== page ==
How quickly should my financial advisor sell a stock that I have asked him or her to sell for me?

By Steven Merkel AAA
A:

Financial advisors and planners have fiduciary responsibilities to their investors. They owe their investors a high degree of loyalty as they are in positions of trust and confidence. Execution of an order depends on the type of order that is placed and the liquidity of the investment. If you asked your financial advisor/planner to sell a specific number of shares of a widely traded company at the market price, you could reasonably expect your market order to execute within 24 hours. Orders that place limits on the order, such as price, will typically take longer to execute. Most financial institutions will not accept email or voicemail trade requests as they can be easily missed; firms now recommend that you speak with your advisor directly or put your request in writing. In any case, you should follow-up on-line or with a call to your advisor before market close for the sell price to make sure the trade was executed on your behalf.

Advisors and planners have duties to inform their clients of transaction and investment risks. When they are disloyal and betray that trust and confidence, they can be held liable for damages. If a broker misrepresents or fails to provide information regarding an investment or transaction, you may have a potential claim against that broker to recover your losses.

There are many claims that can be brought by investors against their brokers, brokerage houses, retirement plan sponsors, financial planners, fund managers and investment advisors. The most common claims include:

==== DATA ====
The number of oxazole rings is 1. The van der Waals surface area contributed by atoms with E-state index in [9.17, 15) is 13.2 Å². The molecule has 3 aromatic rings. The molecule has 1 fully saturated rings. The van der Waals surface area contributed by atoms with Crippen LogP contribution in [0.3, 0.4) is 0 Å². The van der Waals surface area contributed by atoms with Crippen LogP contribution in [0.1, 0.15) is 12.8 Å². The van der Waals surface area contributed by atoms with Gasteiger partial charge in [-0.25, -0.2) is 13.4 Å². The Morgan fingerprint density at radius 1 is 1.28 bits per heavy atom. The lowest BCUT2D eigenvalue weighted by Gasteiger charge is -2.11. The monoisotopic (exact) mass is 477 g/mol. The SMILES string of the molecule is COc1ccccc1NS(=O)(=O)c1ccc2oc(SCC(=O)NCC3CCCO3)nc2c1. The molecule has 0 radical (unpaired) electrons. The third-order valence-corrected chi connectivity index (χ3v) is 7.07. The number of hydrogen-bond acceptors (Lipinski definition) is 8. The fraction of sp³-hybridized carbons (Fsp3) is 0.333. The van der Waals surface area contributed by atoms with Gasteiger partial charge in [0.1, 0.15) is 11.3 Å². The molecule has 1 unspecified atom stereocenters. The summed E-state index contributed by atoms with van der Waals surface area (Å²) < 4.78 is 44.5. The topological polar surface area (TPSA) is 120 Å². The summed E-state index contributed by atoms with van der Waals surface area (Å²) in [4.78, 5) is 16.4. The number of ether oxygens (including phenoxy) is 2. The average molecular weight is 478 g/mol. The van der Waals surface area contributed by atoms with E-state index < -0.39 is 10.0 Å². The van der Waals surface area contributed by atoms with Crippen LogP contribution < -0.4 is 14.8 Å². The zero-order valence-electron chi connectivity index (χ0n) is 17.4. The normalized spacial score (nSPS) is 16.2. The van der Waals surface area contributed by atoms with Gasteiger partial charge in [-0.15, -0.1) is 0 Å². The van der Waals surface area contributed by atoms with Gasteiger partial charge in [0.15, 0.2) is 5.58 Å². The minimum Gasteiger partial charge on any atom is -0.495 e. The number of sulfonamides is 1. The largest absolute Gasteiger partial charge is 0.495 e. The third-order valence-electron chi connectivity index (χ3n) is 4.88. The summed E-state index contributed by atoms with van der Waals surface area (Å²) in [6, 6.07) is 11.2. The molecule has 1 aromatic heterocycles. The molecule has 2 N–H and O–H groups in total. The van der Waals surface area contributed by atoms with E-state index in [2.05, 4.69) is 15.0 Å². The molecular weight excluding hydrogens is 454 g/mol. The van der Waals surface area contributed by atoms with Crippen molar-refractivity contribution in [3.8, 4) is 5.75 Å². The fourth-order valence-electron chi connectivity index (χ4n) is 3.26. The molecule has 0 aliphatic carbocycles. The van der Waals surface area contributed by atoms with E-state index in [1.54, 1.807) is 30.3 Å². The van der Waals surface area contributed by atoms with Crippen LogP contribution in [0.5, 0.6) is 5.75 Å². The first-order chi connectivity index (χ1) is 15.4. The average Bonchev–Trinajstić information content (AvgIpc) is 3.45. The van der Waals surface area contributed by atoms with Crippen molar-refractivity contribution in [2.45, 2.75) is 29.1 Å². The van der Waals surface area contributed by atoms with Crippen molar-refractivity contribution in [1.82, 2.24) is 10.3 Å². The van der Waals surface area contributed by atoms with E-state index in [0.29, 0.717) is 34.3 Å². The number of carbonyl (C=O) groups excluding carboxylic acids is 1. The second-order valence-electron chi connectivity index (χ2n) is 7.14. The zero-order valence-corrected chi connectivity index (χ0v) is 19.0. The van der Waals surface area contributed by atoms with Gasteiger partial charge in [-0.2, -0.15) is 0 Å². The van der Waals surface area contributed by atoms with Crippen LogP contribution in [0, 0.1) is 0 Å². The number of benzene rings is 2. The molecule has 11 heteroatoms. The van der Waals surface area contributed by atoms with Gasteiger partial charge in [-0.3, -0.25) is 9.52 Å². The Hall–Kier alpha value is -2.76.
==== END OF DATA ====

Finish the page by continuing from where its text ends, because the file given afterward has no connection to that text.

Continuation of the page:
• Churning - excessive trading in an account to generate commissions;
  • Failure to execute or follow instructions from the investor with respect to his investments;
  • Margin complaints - such as liquidating securities without giving the investor prior notice, prior to a deadline or after failure to meet a margin call;
  • Misappropriation - misappropriating investor funds;
  • Misrepresentations and omissions - intentionally or recklessly misleading or failing to disclose material facts regarding an investment;
  • Negligence - advisor failing to exercise due diligence and/or failing to act as a reasonable and prudent advisor;
  • Unsuitability of recommendations or investments - advisors are required to determine the suitability of an investment based on an evaluation of the investor/customer's investment experience, risk aversion and other factors.

Each of these claims must be evaluated on a case-by-case basis. In most circumstances, several of these claims can be worked out between the financial firm and the client without ever going to litigation. If an amicable resolution cannot be reached, then you may escalate your case to be decided in arbitration by an arbitrator, who then decides liability and damages, if any.

For related reading take a look at Picking Your First Broker and Shopping For A Financial Advisor.

This question was answered by Steven Merkel.

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